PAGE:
I recently came across several RHEL 6.x systems during a penetration test our team was performing for a customer. We had gained user level access on these machines and began enumerating privilege escalation possibilities. Given the somewhat recent discovery of the Dirty Cow vulnerability and what appears to be a manual patching requirement of RHEL systems, I decided to test some of the publicly available proof-of-concepts on the Dirty Cow github site.

In short, exploitation of the Dirty Cow vulnerability allows an unprivileged user to modify any file on the filesystem. To read more about the vulnerability itself, visit the Dirty Cow website.  Many of the  publicly available POCs achieve privilege escalation by overwriting files that are used for authentication. After testing several of the POCs on a test RHEL system, I found that the “/etc/passwd” overwrite technique of the PTRACE_POKEDATA family of exploits seemed to work best.  This exploit overwrites the first line in “/etc/passwd” which defines the authentication details for the root user. I wasn’t able to get the /proc/self/mem technique to work due to what I believe was an issue related to the particular target operating system.


While overwriting the first line of the “/etc/passwd” file was effective, the target systems were used by multiple users, implemented stringent selinux policies, and employed host intrustion software. In other words, running an exploit that modifies a critical system file like “/etc/passwd” presents a fairly significant chance of being detected. This change could be detected by the file modification itself, if another user tries to login as root before restoration, if file permissions are not correctly restored after restoration, or other authentication related issues.

With this in mind, I decided to begin searching for a different target file for the Dirty Cow “write to any file” exploit primitive. Unless my understanding is incorrect, our file write is limited to the modification of file contents and does not allow for appending data to a file. With our desire to go undetected, this means we need to find a file we can modify while also ensuring its original functionality. It would also be preferable to be able to schedule or trigger our privilege escalation.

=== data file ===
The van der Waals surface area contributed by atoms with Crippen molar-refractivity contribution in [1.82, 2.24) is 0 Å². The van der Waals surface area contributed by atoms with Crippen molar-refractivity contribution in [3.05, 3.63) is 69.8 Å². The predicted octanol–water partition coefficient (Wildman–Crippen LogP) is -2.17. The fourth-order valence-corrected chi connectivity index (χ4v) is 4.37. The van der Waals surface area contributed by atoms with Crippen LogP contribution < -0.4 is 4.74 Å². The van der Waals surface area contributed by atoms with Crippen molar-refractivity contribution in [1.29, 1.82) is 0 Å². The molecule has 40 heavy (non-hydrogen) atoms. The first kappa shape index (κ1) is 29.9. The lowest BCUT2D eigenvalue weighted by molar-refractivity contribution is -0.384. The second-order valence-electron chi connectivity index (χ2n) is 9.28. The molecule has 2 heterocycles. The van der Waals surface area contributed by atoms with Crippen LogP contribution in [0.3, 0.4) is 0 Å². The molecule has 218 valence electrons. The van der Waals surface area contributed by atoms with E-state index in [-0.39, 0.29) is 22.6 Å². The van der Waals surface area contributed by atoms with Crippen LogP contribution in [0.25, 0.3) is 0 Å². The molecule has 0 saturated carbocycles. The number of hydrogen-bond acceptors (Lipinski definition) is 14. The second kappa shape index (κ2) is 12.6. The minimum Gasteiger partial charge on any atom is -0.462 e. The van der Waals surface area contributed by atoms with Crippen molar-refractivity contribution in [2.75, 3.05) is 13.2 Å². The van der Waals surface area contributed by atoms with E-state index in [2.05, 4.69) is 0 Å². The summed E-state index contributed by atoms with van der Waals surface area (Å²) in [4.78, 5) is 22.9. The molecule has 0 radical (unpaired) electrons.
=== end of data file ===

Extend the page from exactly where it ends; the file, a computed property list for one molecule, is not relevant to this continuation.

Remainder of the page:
After some cursory research, we found a file called 0anacron in the /etc/cron.hourly/ folder. This particular folder runs cron jobs hourly with root privileges. A few google searches showed 0anacron to be a job installed by default on RedHat and Centos distributions. To ensure proper functionality of the original script, we decided to insert our custom code into the comment section of the script. To stay within the size limitation imposed by the length of the comment, the inserted code consists of a path to another script in the /tmp/ directory followed by a comment character. The filename is one randomly generated character. After running the exploit, the script will look like the following.

# Skip excecution unless the date has changed from the previous run
if test -r /var/spool/anacron/cron.daily; then
day=`cat /var/spool/anacron/cron.daily`
if [ `date +%Y%m%d` = “$day” ]; then
exit 0;

/tmp/k;#xcecution unless AC powered
if test -x /usr/bin/on_ac_power; then
/usr/bin/on_ac_power &> /dev/null
if test $? -eq 1; then
exit 0
/usr/sbin/anacron -s

The finished exploit asks the user for the command to be written to the script that is generated in the /tmp/ directory. This command can be anything from a reverse shell callback to the setting of a suid binary. For our assessment, we decided to compile a binary that executes a setresuid shell with the code below, and use the /tmp/ root executed script to set the suid on the binary using the following commands: chown root /tmp/shell;chmod +s /tmp/shell

#define _GNU_SOURCE
#include <stdlib.h>
#include <unistd.h>
void main(){
   int euid = geteuid();
   execl("/bin/bash", "/bin/bash",  NULL);

The exploit can be found on our Github here.